From 2021 the clay court Grand Slam will welcome 128 players to the qualifying event which is the same number of players participating in the main draw. This is a 33% increase in the usual number of participants which is 96. The event is scheduled to take place over four days between May 24-28 but will be held behind closed doors due to the COVID-19 pandemic like last year. However, organisers are still hopeful they will still be able to open the main draw up to the public.

“This decision will also allow the tournament to support a category of players who have been particularly affected by the Covid-19 crisis, financially-speaking,” a statement reads.

Last year’s French Open offered 10,000 euros to players who lost in the first round of qualifying. Players who qualified and reached the main draw were guaranteed to take home at least 60,000 euros. The prize money breakdown of this year’s tournament is still to be confirmed.

Another change being made concerns the Mixed Doubles event, which wasn’t held at Roland Garros in 2020. The draw will be making a comeback but with a 50% reduction in its field size. Just 16 teams will be playing in the draw compared to the usual 32. Meaning this year’s Mixed Doubles champions will only have to win four matches en route to the title.

This year’s French Open has already been pushed back by a week due to the pandemic with officials hoping the extra delay will maximise their chances of welcoming fans to the event. Although world No.2 Daniil Medvedev recently questioned the decision and if it would make any difference.

“It will give the health situation more time to improve and should optimise our chances of welcoming spectators at Roland-Garros,” said FFT President Gilles Moreton.
“For the fans, the players and the atmosphere, the presence of spectators is vital for our tournament, the spring’s most important international sporting event.”

The French Open main draw is set to start on May 30th. Rafael Nadal and Iga Swiatek are the defending champions.

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Daniil Medvedev Questions ‘Ridiculous’ Decision To Delay French Open

The Tennis star wonders if a seven-day delay will be worth it for the French authorities?

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World No.2 Daniil Medvedev says he is surprised by the decision to postpone the start of the French Open as he questions the logic of such a move.

 

Recently the French Tennis Federation (FFT) confirmed that their premier Grand Slam will be delayed by seven days and start on May 30th. The announcement occurred less than a week after the country went into their third lockdown in a bid to curb the spread of COVID-19. Officials hope the extra week will provide more time for the pandemic to be kept under control and therefore more spectators will be allowed to the tournament. The lockdown is set to end mid-May which gives the French Open roughly two weeks to prepare.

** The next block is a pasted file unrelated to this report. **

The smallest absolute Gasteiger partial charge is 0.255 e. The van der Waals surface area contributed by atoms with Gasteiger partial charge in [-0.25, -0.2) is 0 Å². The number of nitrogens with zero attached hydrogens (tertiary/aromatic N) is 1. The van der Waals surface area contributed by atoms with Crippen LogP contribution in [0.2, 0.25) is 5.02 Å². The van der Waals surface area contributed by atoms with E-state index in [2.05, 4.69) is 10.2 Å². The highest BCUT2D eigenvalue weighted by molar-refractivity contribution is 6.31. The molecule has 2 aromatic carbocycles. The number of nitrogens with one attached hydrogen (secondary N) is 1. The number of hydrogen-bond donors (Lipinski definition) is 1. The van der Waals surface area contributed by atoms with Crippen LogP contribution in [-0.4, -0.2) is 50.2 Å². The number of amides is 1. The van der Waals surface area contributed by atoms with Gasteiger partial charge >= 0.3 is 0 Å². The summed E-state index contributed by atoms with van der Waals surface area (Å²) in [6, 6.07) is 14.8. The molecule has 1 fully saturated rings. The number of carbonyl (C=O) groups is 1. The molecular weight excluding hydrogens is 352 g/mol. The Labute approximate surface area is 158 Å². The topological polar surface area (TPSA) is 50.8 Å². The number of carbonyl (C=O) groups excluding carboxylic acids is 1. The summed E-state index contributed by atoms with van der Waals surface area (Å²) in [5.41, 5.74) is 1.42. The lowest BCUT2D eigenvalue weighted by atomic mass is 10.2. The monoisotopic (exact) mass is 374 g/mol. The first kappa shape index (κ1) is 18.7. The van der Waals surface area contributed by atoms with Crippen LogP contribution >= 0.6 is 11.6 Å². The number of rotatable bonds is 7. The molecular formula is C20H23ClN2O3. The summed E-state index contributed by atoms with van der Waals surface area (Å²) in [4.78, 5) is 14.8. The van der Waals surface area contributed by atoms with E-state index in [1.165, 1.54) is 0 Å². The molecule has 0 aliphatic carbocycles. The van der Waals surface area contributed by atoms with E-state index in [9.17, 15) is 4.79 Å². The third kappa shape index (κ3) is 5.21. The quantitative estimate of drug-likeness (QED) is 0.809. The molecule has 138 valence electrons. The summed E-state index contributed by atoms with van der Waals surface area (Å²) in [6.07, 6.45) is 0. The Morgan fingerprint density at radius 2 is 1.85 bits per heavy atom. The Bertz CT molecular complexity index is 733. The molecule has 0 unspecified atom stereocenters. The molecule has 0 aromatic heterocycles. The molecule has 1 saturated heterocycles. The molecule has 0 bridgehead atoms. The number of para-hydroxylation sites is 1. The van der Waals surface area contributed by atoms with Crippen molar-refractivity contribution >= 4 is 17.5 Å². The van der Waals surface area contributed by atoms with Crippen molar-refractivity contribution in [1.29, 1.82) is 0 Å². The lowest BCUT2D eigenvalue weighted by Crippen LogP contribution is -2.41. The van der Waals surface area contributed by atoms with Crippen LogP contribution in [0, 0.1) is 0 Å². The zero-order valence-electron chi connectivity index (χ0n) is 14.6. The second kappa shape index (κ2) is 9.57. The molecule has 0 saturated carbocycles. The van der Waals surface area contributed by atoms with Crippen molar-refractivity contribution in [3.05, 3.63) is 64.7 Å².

“The fact that the French public authorities have maintained large sports events despite the health measures tightening, the FFT, for this 2021 edition of Roland-Garros, aims at maximising the chances – for the players and for the overall tennis community – that the tournament is played in front of the largest possible number of fans, while guaranteeing health and safety. Regarding both objectives, every week is important and can make a difference,” a statement reads.

The FFT is eager to welcome as many people as possible to the tournament. It is estimated that 80% of their annual turnover is related to the Grand Slam, according to L’Equipe newspaper.

However, former US Open finalist Medvedev has cast doubt over how much of a difference the delay would make due to the unpredictability of COVID-19. It is possible that fans could still not be allowed to attend the tournament if cases in the region are still high. On Saturday France reported that 5,769 COVID-19 patients are in intensive care, compared with 5,757 on Friday.

“I’m a bit surprised because if we talk about rules, about the French Open, not the French Open itself, but the country and the government, what does it change if we do it a week later?” Medvedev said in French during his press conference in Monte Carlo on Sunday.
“We’re talking about COVID here. I’m not sure it will change anything. I must say it’s a bit ridiculous. But not on the part of the French Federation or the government, it’s just the general situation. When you look at it that way, it gives you the feeling that if you postpone by one week, the COVID will disappear in one week. There are many rules. Sometimes there might have to be some exceptions.”

The 25-year-old does see an advantage of the situation with it giving him and his peers more time to prepare going into Roland Garros. There will be a two-week gap between the tournament and the Rome Masters.

On the other hand, there are also drawbacks to the date change. The grass court season has now been cut to two weeks between the French Open ending and Wimbledon starting. The shortest period between the two since 2014.

“I’m not talking about me, but a player who is going to the quarterfinals in the French Open will be in a bad situation for the grass court season,” said Medvedev. “In that case he will only be able to play Wimbledon. It’s never easy to play only one tournament in the grass court season.”